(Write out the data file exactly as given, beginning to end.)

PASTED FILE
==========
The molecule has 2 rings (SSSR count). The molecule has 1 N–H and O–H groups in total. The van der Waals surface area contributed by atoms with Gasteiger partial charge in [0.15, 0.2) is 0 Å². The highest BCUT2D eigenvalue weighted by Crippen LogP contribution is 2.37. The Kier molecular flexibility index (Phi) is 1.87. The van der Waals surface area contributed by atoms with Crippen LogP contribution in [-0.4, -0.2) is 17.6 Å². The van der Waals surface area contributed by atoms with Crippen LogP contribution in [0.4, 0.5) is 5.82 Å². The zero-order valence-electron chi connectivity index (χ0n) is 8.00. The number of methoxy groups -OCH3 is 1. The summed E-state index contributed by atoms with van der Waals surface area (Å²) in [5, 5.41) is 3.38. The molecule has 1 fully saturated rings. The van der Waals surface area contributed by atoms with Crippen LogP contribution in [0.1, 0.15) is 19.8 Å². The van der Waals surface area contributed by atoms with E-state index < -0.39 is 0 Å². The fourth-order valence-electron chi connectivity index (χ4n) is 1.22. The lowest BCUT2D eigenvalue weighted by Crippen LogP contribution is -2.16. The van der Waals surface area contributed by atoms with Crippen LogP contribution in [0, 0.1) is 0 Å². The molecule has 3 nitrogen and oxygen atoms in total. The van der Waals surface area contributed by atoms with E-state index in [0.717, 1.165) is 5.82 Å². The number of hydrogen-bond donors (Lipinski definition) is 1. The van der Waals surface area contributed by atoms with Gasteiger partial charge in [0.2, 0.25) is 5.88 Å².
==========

The molecule has 2 rings (SSSR count). The molecule has 1 N–H and O–H groups in total. The van der Waals surface area contributed by atoms with Gasteiger partial charge in [0.15, 0.2) is 0 Å². The highest BCUT2D eigenvalue weighted by Crippen LogP contribution is 2.37. The Kier molecular flexibility index (Phi) is 1.87. The van der Waals surface area contributed by atoms with Crippen LogP contribution in [-0.4, -0.2) is 17.6 Å². The van der Waals surface area contributed by atoms with Crippen LogP contribution in [0.4, 0.5) is 5.82 Å². The zero-order valence-electron chi connectivity index (χ0n) is 8.00. The number of methoxy groups -OCH3 is 1. The summed E-state index contributed by atoms with van der Waals surface area (Å²) in [5, 5.41) is 3.38. The molecule has 1 fully saturated rings. The van der Waals surface area contributed by atoms with Crippen LogP contribution in [0.1, 0.15) is 19.8 Å². The van der Waals surface area contributed by atoms with E-state index < -0.39 is 0 Å². The fourth-order valence-electron chi connectivity index (χ4n) is 1.22. The lowest BCUT2D eigenvalue weighted by Crippen LogP contribution is -2.16. The van der Waals surface area contributed by atoms with Crippen LogP contribution in [0, 0.1) is 0 Å². The molecule has 3 nitrogen and oxygen atoms in total. The van der Waals surface area contributed by atoms with E-state index in [0.717, 1.165) is 5.82 Å². The number of hydrogen-bond donors (Lipinski definition) is 1. The van der Waals surface area contributed by atoms with Gasteiger partial charge in [0.2, 0.25) is 5.88 Å².